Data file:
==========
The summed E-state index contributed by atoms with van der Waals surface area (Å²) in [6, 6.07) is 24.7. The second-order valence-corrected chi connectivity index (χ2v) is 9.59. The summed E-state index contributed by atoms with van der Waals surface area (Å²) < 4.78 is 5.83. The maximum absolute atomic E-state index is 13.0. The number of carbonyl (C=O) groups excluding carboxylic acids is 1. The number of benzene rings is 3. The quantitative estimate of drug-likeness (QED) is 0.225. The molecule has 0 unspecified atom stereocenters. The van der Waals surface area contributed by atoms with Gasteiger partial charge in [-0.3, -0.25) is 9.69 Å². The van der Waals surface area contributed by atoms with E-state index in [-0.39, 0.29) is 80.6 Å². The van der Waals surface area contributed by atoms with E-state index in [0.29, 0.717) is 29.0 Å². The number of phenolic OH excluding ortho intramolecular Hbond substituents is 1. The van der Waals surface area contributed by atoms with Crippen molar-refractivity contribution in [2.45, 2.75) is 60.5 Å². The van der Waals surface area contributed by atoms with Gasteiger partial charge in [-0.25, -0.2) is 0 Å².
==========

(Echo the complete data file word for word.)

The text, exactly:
The summed E-state index contributed by atoms with van der Waals surface area (Å²) in [6, 6.07) is 24.7. The second-order valence-corrected chi connectivity index (χ2v) is 9.59. The summed E-state index contributed by atoms with van der Waals surface area (Å²) < 4.78 is 5.83. The maximum absolute atomic E-state index is 13.0. The number of carbonyl (C=O) groups excluding carboxylic acids is 1. The number of benzene rings is 3. The quantitative estimate of drug-likeness (QED) is 0.225. The molecule has 0 unspecified atom stereocenters. The van der Waals surface area contributed by atoms with Gasteiger partial charge in [-0.3, -0.25) is 9.69 Å². The van der Waals surface area contributed by atoms with E-state index in [-0.39, 0.29) is 80.6 Å². The van der Waals surface area contributed by atoms with E-state index in [0.29, 0.717) is 29.0 Å². The number of phenolic OH excluding ortho intramolecular Hbond substituents is 1. The van der Waals surface area contributed by atoms with Crippen molar-refractivity contribution in [2.45, 2.75) is 60.5 Å². The van der Waals surface area contributed by atoms with Gasteiger partial charge in [-0.25, -0.2) is 0 Å².